Can a Low-Carbohydrate Diet Improve Exercise Tolerance in Mcardle Disease?

Context: McArdle disease is a rare disease of muscle metabolism caused by a deficiency of the enzyme myophosphorylase, which prevents stored muscle glycogen from being converted to glucose. The resultant effect is exercise intolerance with muscle fatigue and “cramping” within a few minutes of starting an activity, which can lead to muscle damage, rhabdomyolysis and potentially renal failure. A huge volume of literature over the last five decades suggests that a high carbohydrate diet increases insulin secretion, inhibiting the use of fat (and ketones). Since McArdle patients lack access to the majority of their stored carbohydrate, the further blockade that a high carbohydrate diet imposes has even greater implications for exercise tolerance. Nutritional Ketosis (NK) has the potential to improve exercise tolerance and ultimately reduce the risk of muscle damage and attendant complications in this patient population.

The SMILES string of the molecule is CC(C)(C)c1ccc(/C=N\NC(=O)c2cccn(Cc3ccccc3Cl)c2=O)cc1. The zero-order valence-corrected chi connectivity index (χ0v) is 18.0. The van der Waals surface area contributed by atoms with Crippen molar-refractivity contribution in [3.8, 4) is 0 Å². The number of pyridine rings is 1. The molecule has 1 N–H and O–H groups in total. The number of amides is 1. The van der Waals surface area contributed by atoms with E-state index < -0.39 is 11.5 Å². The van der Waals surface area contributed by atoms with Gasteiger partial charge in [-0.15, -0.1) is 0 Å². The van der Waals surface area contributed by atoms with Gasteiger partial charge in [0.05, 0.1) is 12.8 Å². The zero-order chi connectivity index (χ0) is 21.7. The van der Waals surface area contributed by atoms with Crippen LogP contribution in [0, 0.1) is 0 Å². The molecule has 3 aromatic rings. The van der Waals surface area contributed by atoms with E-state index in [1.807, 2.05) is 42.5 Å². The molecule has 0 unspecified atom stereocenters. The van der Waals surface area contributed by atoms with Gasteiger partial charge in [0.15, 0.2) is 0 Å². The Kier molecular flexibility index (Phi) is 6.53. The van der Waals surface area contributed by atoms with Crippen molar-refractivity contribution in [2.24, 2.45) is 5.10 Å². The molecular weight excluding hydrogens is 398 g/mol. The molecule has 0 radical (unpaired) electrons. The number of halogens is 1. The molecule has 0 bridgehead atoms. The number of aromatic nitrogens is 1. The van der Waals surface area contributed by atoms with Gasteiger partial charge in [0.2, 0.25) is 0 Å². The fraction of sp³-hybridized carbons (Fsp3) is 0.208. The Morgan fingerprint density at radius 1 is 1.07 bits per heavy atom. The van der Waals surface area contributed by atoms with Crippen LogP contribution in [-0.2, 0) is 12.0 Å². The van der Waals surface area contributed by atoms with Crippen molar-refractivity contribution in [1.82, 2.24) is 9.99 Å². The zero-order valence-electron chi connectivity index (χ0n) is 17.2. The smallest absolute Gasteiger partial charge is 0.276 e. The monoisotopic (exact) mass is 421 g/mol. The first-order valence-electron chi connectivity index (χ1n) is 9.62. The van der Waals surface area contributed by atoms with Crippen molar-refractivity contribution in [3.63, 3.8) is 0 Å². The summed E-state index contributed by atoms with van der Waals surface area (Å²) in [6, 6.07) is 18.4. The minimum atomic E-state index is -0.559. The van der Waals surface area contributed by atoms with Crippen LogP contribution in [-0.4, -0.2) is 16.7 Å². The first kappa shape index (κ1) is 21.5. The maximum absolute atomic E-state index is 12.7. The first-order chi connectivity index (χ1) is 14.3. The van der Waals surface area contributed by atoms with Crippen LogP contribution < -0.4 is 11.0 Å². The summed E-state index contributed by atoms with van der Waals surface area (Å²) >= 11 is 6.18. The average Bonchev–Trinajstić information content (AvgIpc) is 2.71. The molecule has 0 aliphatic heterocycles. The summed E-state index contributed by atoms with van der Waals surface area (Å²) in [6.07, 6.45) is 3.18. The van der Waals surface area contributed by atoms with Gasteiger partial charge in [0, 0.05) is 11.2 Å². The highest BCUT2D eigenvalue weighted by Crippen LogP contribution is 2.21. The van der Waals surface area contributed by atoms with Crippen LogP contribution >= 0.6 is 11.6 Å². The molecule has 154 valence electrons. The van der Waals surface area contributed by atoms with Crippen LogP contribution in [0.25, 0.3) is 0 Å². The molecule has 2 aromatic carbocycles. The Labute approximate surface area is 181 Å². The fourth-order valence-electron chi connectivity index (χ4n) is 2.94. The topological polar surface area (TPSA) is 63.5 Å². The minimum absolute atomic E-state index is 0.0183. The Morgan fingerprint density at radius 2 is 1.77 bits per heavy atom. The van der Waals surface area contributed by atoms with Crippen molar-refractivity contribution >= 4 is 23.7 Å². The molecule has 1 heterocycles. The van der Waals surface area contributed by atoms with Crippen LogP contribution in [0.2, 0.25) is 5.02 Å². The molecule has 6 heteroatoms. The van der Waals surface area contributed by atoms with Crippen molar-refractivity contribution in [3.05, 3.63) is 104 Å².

Case report: We report the novel experience of three patients with McArdle disease that have adopted a Low-Carbohydrate Ketogenic Diet (LCKD) to manage their exercise intolerance. In each case, a distinct improvement in activity and exercise tolerance was found. Plasma Creatine Kinase (CK) was significantly lowered in all three cases, with two patients exhibiting values within normal range. Overall, each patient described an improved quality of life.

Conclusion: A carbohydrate-restricted diet may provide patients with McArdle disease with a consistent energy substrate for working muscles, thereby reducing the risk of muscle damage and threat of renal failure. Further research on the use of a LCKD in McArdle disease is warranted.


Reason SL, Westman EC, Godfrey R and Maguire E

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